John 18:1-2; Mark 14:32-42; Matthew 26:36-46; Luke 22:39-46; Mark 14:43-52; Matthew 26:47-56; Luke 22:47-53; John 18:3-24
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Matthew: Matthew 26:35 always stands out to me whenever I read it: "No!" Peter insisted. "Not even if I have to die with you! I will never deny you!" And all the other disciples vowed the same." I guess what jumps out at me in this verse is the question - are we really any different from Peter? Would we proclaim that we would not deny Jesus if you asked us straight up? Yes I think we would proclaim that. But then... I get to thinking. About how we live our life sometimes. About the decisions we make. About maybe even the bad habits we foreswore off when we were a new Christian. And yet... do we still find ourselves going back to those bad habits - back to those sins? And, if we are doing this conscientiously - are we in a way denying Jesus when we knowingly sin now? Are we at times denying Jesus as our Lord by our actions? At times, are we really that different from Peter?
The Garden of Gethsemane... verses 38 & 39 are heartbreaking: "Jesus told them, "My soul is crushed with grief to the point of death. Stay here and watch with me." Jesus went on a little farther and fell face down on the ground, praying, "My Father! If it is possible, let this cup of suffering be taken away from me. Yet I want your will, not mine."" Zondervan's commentary on these 2 verses really seemed to shake me up a bit about what Jesus did for us - and how we was not a typical martyr - "Jesus did not die serenely as many martyrs have. He was no mere martyr - he was the Lamb of God bearing the penalty of the sins of the entire human race. The wrath of God was turned loose on him. Only this can adequately explain what took place at Gethsemane." The atonement was coming the next day. And Jesus knew it. And he prayed for God's will above all else. And God's will was done. And those who believe in Jesus as the Son of God must be so thankful for Jesus' fervent face down prayers in the Garden of Gethsemane... Through Jesus' atoning death, we are saved from our sins. We are saved from God's wrath. I think it's really worth reflecting upon - Jesus took God's wrath in our place. Think this qualifies Jesus as Savior? Below is Italian painter Sebastiano Conca's beautiful "Christ in the Garden of Gethsemane" from the year 1746:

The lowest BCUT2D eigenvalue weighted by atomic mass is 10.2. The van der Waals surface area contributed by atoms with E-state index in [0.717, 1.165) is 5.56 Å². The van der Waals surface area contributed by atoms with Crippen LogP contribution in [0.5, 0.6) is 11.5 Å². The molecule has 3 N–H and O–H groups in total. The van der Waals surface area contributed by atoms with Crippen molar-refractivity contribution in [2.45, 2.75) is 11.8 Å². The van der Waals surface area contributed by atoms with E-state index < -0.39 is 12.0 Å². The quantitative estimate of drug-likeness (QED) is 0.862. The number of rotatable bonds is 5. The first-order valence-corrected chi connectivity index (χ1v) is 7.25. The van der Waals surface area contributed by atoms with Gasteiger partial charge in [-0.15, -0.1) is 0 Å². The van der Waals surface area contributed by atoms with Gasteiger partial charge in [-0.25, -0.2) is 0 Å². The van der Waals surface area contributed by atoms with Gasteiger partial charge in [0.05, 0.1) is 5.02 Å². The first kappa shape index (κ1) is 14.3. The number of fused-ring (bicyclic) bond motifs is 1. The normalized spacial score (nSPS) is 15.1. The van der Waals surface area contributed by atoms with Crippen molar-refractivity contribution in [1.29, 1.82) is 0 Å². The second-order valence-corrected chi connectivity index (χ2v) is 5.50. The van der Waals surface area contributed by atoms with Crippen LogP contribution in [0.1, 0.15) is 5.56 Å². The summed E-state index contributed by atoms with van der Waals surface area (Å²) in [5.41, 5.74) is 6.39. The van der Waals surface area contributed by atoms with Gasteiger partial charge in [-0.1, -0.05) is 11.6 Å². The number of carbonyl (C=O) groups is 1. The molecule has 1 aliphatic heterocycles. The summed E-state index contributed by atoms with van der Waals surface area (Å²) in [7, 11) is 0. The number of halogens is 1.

In Matthew chapter 26 we read about Jesus' arrest. Below is reproduction of a 5th century mosaic of the infamous "Judas Kiss":
Verses 53 & 54 stood out to me today when Jesus says: "Don't you realize that I could ask my Father for thousands of angels to protect us, and he would send them instantly? But if I did, how would the Scriptures be fulfilled that describe what must happen now?"" After praying in the Garden of Gethsemane, Jesus was prepared for what must happen now... Notice how prayer came before this confidence for Jesus of what must happen now. (and Jesus knew that he could call down angels for protection - but he knew he shouldn't) Do you model Jesus' action of praying before embarking on a significant life decision or trial? Below is Jesus on trial before the Council:
YouTube: Today's readings remind me of Switchfoot's song "Restless:"
Are you restless? Click here for true Rest!
Comments from You: What verses or insights stand out to you in today's readings? Please post up by clicking on the "Comments" link below!
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